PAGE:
|Meghan McGeary as Hannah in The Blue Flower|
If you are the kind of musical theater fan who craves a linear storyline, songs that propel the action, and richly developed characters you can relate to, well…let’s just say in all probability you will not warm easily to The Blue Flower, now on view at the Second Stage Theatre.
Nevertheless, this is a show that deserves to be seen, and it is unlikely it will ever receive a better production than the top-notch one it is now getting. So if you are at all curious, you should go.
In turns inventive, compelling, confusing, and absurd, The Blue Flower draws on imagery and ideas that channel La Belle Époque, the anti-art Dada movement, the sexual libertinism of the Weimer Republic, and the theatrical music style associated with Brecht and Weill.
The Blue Flower is the creation of composer Jim Bauer and artist Ruth Bauer, a husband and wife team whose work is to musical theater as Christo and Jeanne-Claude’s creations were to environmental art. (Remember "The Gates" in Central Park?) They have taken a song cycle (his) and built a theatrical experience around it, with a dreamy sort of plot that follows the lives of four characters who are vaguely suggestive of artists Max Beckmann and Franz Marc, the Dadaist Hannah Höch, and scientist Marie Curie. A tale of love, loss, and regret unfolds before, during, and after World War I.
Instead of allowing the characters to reveal themselves through dialog, the Bauers have chosen to incorporate a great deal of narrative and film, and it is quite possible to grow impatient with this technique that distances the audience from the characters. Yet this approach is frequently fascinating; the projected clips often have the appearance of old newsreels, and the show incorporates at least one authentic Dada film, Hans Richter’s "Ghosts Before Breakfast." (I recognized it from a Dada exhibit I attended at the Museum of Modern Art.)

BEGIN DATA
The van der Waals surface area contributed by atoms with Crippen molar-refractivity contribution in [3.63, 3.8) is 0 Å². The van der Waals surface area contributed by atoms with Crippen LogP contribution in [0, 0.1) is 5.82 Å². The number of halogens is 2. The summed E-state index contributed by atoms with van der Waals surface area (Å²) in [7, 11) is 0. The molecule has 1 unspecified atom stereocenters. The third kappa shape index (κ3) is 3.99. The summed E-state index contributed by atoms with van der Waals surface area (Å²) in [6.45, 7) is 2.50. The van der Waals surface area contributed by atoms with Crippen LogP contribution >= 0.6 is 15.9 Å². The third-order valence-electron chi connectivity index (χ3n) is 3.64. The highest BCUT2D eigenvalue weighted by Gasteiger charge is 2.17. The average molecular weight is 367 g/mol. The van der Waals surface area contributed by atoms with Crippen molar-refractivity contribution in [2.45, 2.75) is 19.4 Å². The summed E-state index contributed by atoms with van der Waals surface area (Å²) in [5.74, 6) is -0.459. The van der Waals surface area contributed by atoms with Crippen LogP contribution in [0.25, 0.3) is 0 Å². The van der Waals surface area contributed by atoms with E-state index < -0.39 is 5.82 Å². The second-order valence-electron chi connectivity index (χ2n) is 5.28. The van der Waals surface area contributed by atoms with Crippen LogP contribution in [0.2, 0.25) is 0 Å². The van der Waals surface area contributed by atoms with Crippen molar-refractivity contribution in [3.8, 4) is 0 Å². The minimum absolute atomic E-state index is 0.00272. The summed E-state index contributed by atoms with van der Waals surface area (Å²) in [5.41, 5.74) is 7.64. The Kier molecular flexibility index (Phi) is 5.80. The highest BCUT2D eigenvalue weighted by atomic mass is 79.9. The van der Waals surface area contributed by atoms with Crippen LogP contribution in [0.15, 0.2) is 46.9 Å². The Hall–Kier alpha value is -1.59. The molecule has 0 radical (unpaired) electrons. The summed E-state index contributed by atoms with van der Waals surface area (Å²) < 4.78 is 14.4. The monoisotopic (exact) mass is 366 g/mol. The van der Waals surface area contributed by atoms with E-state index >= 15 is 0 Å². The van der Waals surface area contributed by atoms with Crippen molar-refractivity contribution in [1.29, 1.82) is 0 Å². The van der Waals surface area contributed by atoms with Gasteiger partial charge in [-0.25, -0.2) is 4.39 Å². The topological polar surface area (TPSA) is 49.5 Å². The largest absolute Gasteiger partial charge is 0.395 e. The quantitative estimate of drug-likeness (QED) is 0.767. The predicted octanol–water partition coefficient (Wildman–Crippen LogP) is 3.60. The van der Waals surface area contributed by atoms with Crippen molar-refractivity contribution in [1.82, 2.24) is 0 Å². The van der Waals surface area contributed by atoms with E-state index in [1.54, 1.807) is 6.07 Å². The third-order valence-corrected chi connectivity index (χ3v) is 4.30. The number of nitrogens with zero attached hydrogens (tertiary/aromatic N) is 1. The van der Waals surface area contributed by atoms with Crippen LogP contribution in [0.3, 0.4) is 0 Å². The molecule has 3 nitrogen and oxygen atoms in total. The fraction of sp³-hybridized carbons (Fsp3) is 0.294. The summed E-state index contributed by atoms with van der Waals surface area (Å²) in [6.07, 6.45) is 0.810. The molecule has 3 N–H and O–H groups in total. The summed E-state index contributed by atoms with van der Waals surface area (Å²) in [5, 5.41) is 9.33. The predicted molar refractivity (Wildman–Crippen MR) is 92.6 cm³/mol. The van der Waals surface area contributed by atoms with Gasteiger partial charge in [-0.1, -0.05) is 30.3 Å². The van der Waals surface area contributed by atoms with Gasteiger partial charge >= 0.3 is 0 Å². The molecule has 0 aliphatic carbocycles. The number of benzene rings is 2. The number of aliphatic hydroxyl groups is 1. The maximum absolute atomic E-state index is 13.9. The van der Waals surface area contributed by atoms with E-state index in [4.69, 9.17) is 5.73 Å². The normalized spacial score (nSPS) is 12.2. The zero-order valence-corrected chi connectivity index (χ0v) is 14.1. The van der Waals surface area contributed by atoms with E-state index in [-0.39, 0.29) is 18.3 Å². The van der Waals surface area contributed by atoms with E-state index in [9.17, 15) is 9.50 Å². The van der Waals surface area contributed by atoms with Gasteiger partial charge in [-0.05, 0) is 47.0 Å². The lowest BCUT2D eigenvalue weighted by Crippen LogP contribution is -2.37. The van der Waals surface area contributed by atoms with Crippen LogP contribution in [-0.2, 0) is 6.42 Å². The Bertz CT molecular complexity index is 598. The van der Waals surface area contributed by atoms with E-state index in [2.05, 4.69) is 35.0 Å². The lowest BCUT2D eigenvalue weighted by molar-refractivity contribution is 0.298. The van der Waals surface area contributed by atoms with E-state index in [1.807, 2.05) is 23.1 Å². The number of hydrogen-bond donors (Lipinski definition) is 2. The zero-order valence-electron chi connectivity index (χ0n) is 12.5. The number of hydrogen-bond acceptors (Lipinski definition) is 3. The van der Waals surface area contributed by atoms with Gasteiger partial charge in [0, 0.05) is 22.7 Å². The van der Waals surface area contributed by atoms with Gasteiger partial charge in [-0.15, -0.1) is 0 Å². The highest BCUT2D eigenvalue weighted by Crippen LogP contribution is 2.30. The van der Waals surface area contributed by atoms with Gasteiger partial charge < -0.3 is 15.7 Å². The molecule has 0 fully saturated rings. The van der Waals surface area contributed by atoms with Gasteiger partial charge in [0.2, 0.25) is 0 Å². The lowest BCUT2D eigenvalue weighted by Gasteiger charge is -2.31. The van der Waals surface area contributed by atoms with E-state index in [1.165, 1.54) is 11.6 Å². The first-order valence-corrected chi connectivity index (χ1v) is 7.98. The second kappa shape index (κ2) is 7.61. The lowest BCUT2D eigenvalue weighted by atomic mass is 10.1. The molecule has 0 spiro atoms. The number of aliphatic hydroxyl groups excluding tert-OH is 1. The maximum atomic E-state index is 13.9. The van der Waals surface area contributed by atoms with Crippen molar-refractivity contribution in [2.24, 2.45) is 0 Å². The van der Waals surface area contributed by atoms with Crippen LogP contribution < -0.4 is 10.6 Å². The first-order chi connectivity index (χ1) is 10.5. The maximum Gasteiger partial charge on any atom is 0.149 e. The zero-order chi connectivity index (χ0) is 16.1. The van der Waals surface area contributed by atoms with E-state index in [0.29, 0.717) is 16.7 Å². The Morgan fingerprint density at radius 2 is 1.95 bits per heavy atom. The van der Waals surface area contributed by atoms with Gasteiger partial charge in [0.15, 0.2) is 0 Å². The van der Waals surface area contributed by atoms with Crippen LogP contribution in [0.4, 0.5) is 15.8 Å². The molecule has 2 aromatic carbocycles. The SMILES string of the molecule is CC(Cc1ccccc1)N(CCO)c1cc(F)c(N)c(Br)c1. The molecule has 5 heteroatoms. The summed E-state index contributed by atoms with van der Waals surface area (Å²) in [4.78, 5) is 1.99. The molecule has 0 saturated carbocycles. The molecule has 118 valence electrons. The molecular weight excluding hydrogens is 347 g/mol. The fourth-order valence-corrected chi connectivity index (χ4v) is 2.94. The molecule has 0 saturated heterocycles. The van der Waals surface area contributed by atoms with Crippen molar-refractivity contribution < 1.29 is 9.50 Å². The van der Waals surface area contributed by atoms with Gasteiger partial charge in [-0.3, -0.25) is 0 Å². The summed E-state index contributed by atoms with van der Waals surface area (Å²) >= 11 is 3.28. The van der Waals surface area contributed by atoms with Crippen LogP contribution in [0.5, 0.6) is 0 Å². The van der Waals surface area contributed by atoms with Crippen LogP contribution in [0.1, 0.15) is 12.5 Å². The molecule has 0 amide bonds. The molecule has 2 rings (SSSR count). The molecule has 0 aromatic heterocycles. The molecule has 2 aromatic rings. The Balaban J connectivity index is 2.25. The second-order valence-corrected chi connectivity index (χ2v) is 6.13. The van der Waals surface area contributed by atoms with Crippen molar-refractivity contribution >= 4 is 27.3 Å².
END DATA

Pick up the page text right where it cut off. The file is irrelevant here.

As for the songs, they are many pleasures to be found, with truly lovely ballads, upbeat numbers, and music that ranges from Weill-like to country-western in sound. More importantly, they are performed by a terrific cast that includes Marc Kudisch, Sebastian Arcelus, Meghan McGeary, and Teal Wicks in the lead roles.
This is not an easy show to perform; Marc Kudisch as Max, for example, has to deliver a rather large chunk of dialog in a made-up language his character calls “Maxperanto,” and the work’s non-linear style has got to keep the performers on their toes. Yet they are all first-rate throughout, with nary a misstep among them.
The singing is accompanied by an onstage band of splendid musicians, under the direction of Dominick Amendum, who perform on piano, cello, drums, guitars, bass, bassoon, and accordion. All of the proceedings are smartly directed by Will Pomerantz, with choreography by Chase Brock.
Admittedly, The Blue Flower will not appeal to everyone. It is an art piece, and an eccentric one at that. Yet once I got past my initial confusion over the unexpected approach, I found it to be compelling and rewarding. You just might too.
If you would like to see Hans Richter’s Dada film, "Ghosts Before Breakfast," check it out at http://www.youtube.com/watch?v=bqguzDeejFk
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